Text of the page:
cyllan: (Default)
([personal profile] cyllan Sep. 21st, 2011 02:19 pm)
The Bitling has requested "Spooky Mystery" books for some of her reading. She's handling the 2nd-level reading books with ease, and is doing okay with slightly harder things so long as I'm there to help with some of the unfamiliar words.

So, anyone have any recommendations as to what she can read herself?

Also, we're about to the end of Harry Potter #2, and my mother is also running out of books to read to her, so I'm opening the floor for suggestions on read-aloud books as well. Help! What should I read my daughter?
jadelennox: ¿Dónde está la biblioteca? (liberrian: community)

From: [personal profile] jadelennox


What titles are in the easy / slightly harder lists?
jadelennox: ¿Dónde está la biblioteca? (liberrian: community)

From: [personal profile] jadelennox


it's taken me forever to get to this but that's mostly shame because of how few books I know for this age group. Anyway, I realized I was just turning to the Theodore Geisel Award, so why don't I just send you to the webpage for the 2012 award And 2006-2011. That's everything I know about that reading level in a nutshell.

From: [identity profile] kirbyk.livejournal.com


I recall when I was that age I enjoyed Bunicula and the sequel, The Celery Stalks at Midnight. Vampire rabbit! (But still a vegetarian, because hello, rabbit.) No idea if they're good, but I've seen them still in print and the second one's title still makes me smile.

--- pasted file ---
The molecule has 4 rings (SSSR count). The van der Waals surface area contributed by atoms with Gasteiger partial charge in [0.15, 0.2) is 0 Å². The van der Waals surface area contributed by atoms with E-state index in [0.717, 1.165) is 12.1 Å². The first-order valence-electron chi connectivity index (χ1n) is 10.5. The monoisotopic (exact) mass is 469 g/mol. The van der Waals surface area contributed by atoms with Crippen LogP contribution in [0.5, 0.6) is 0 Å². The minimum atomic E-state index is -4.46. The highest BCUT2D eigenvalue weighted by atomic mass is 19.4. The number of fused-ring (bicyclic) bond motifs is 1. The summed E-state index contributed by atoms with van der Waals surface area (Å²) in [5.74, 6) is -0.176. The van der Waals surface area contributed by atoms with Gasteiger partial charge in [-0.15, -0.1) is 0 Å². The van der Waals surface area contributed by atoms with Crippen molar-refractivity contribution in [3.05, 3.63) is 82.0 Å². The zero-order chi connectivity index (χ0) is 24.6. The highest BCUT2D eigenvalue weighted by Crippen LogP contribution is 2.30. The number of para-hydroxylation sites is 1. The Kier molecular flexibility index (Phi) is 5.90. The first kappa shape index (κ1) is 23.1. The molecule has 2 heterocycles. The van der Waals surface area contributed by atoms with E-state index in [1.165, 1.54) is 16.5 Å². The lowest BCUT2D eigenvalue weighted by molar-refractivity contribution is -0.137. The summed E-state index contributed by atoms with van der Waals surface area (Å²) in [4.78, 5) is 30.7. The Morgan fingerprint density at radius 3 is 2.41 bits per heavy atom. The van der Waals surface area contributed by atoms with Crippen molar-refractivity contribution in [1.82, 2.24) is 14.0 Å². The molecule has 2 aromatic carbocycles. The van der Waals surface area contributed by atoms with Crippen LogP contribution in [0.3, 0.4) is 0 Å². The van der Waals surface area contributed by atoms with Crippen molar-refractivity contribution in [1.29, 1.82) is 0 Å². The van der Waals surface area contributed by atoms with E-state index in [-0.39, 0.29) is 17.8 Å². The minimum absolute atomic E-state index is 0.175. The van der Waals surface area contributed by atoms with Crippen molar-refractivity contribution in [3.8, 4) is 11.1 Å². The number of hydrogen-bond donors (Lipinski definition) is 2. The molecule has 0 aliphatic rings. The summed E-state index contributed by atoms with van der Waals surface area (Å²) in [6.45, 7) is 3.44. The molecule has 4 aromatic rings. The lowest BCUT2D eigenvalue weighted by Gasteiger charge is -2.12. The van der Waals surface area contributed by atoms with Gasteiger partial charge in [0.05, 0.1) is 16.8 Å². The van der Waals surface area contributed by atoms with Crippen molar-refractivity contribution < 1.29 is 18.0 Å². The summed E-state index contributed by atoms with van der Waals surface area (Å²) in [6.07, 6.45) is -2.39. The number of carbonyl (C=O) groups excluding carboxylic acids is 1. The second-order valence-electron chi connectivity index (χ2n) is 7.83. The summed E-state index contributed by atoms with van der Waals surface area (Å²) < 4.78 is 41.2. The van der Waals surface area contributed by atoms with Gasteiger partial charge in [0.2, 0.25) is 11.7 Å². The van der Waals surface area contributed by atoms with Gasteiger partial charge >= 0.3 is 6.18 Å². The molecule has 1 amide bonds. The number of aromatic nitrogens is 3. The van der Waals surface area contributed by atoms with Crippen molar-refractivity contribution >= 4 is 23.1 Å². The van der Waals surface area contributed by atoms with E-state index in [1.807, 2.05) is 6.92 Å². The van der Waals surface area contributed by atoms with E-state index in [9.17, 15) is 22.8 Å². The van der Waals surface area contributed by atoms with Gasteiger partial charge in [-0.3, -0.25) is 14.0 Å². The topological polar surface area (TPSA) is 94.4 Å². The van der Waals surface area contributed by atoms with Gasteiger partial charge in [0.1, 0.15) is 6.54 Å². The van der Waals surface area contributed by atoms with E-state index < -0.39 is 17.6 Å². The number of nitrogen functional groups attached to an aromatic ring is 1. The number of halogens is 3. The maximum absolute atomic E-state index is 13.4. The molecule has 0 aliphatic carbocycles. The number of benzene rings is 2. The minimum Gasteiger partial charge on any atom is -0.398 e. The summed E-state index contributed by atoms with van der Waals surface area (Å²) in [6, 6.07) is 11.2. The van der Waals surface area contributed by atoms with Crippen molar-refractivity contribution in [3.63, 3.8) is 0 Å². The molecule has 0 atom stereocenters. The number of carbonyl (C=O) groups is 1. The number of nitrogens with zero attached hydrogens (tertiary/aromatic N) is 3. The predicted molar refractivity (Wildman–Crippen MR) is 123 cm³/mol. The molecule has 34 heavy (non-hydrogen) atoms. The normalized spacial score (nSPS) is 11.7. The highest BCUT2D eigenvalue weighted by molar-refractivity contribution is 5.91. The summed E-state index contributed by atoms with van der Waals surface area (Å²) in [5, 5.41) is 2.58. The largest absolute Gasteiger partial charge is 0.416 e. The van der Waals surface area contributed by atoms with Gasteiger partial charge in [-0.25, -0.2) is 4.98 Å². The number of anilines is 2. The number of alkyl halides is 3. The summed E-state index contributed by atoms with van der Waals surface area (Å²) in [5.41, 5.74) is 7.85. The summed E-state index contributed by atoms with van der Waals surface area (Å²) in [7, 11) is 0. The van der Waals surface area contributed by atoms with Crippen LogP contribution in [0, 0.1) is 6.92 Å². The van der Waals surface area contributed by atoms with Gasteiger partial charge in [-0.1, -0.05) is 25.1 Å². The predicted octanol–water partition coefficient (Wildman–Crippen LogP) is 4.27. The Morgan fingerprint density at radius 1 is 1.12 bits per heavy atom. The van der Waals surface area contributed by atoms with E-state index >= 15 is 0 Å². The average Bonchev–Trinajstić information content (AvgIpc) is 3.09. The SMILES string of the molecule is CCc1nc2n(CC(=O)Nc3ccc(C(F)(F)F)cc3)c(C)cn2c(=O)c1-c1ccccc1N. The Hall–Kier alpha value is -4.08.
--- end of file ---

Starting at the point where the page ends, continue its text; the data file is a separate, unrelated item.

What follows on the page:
ext_45721: Rabbit lying on a couch, reading large, antique book of Poe. (Bookish!)

From: [identity profile] caudelac.livejournal.com


Will Third Bunnicula. Will also reccomend:

From the Mixed-Up Files of Mrs. Basil E. Frankwiler,
The Keys to the Kingdom (got this series for my 7 YO Godson, both he and mom loved it) -- Garth Nix.

She may also be at an age where Nancy Drew starts being fun, so long as you don't have Objections to those on principle. I loved them, myself, till I grew out of 'em.
Edited Date: 2011-09-21 07:38 pm (UTC)

From: [identity profile] chinook-wind.livejournal.com


The John Bellairs books -- The Dark Secret of Weatherend, The Mansion in the Mist, The Treasure of Alpheus Winterborn ... et cetera. Those are my favorites. :)

From: [identity profile] moosea1.livejournal.com


There's a local author of kids' mysteries named Carole Marsh that my boys enjoy quite a bit. Some of her mysteries are even set in recognizable places. For example, one is set at the Georgia Aquarium.

From: [identity profile] hapersmion.livejournal.com


Since everyone beat me to Bunnicula, you might consider The Wolves of Willoughby Chase. I loved it.

Also, for general reading, here's the list I put together from people's suggestions when this question was being discussed last year. :) http://hapersmion.livejournal.com/233993.html#cutid1

From: [identity profile] hapersmion.livejournal.com


My neighbor, Julia Watts, writes paranormal mysteries for kids, but I think the target audience is a bit older - she deals with issues of racial discrimination, etc.
Maybe for later - http://juliawattsbooks.com/

From: [identity profile] trix1e.livejournal.com


Spiderwick Chronicles, to be read to her, or with her.

From: [identity profile] gamerguy.livejournal.com


An excellent comic book to have her take a look at is Tiny Titans; Welcome To The Treehouse is the first trade paperback. It has simple stories and kiddyfied versions of not only the Teen Titans but tons of other DC heroes.

http://scans-daily.dreamwidth.org/1956354.html?#cutid1
http://scans-daily.dreamwidth.org/1612703.html?#cutid1
http://scans-daily.dreamwidth.org/1074451.html?#cutid1


.

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